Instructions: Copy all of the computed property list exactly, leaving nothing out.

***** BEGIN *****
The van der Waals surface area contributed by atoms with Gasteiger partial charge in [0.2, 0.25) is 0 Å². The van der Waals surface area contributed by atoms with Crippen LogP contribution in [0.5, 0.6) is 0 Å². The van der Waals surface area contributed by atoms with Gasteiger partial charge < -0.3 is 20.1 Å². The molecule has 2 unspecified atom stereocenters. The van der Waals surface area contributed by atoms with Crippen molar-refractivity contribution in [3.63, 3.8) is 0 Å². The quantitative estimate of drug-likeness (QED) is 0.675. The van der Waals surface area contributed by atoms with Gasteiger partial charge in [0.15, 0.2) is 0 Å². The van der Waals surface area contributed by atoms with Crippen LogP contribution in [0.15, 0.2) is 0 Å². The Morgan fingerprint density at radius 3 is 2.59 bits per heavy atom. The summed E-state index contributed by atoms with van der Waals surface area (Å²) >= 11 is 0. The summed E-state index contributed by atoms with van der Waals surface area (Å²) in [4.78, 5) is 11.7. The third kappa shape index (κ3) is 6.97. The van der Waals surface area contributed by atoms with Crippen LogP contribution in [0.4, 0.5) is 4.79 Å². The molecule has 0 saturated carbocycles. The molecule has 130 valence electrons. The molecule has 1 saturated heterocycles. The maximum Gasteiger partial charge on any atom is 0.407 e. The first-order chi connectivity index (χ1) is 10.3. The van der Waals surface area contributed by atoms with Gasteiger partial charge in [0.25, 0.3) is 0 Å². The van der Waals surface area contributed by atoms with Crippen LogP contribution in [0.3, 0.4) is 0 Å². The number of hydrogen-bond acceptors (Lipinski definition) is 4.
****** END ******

The van der Waals surface area contributed by atoms with Gasteiger partial charge in [0.2, 0.25) is 0 Å². The van der Waals surface area contributed by atoms with Crippen LogP contribution in [0.5, 0.6) is 0 Å². The van der Waals surface area contributed by atoms with Gasteiger partial charge < -0.3 is 20.1 Å². The molecule has 2 unspecified atom stereocenters. The van der Waals surface area contributed by atoms with Crippen molar-refractivity contribution in [3.63, 3.8) is 0 Å². The quantitative estimate of drug-likeness (QED) is 0.675. The van der Waals surface area contributed by atoms with Gasteiger partial charge in [0.15, 0.2) is 0 Å². The van der Waals surface area contributed by atoms with Crippen LogP contribution in [0.15, 0.2) is 0 Å². The Morgan fingerprint density at radius 3 is 2.59 bits per heavy atom. The summed E-state index contributed by atoms with van der Waals surface area (Å²) >= 11 is 0. The summed E-state index contributed by atoms with van der Waals surface area (Å²) in [4.78, 5) is 11.7. The third kappa shape index (κ3) is 6.97. The van der Waals surface area contributed by atoms with Crippen LogP contribution in [0.4, 0.5) is 4.79 Å². The molecule has 0 saturated carbocycles. The molecule has 130 valence electrons. The molecule has 1 saturated heterocycles. The maximum Gasteiger partial charge on any atom is 0.407 e. The first-order chi connectivity index (χ1) is 10.3. The van der Waals surface area contributed by atoms with Gasteiger partial charge in [0.25, 0.3) is 0 Å². The van der Waals surface area contributed by atoms with Crippen LogP contribution in [0.3, 0.4) is 0 Å². The number of hydrogen-bond acceptors (Lipinski definition) is 4.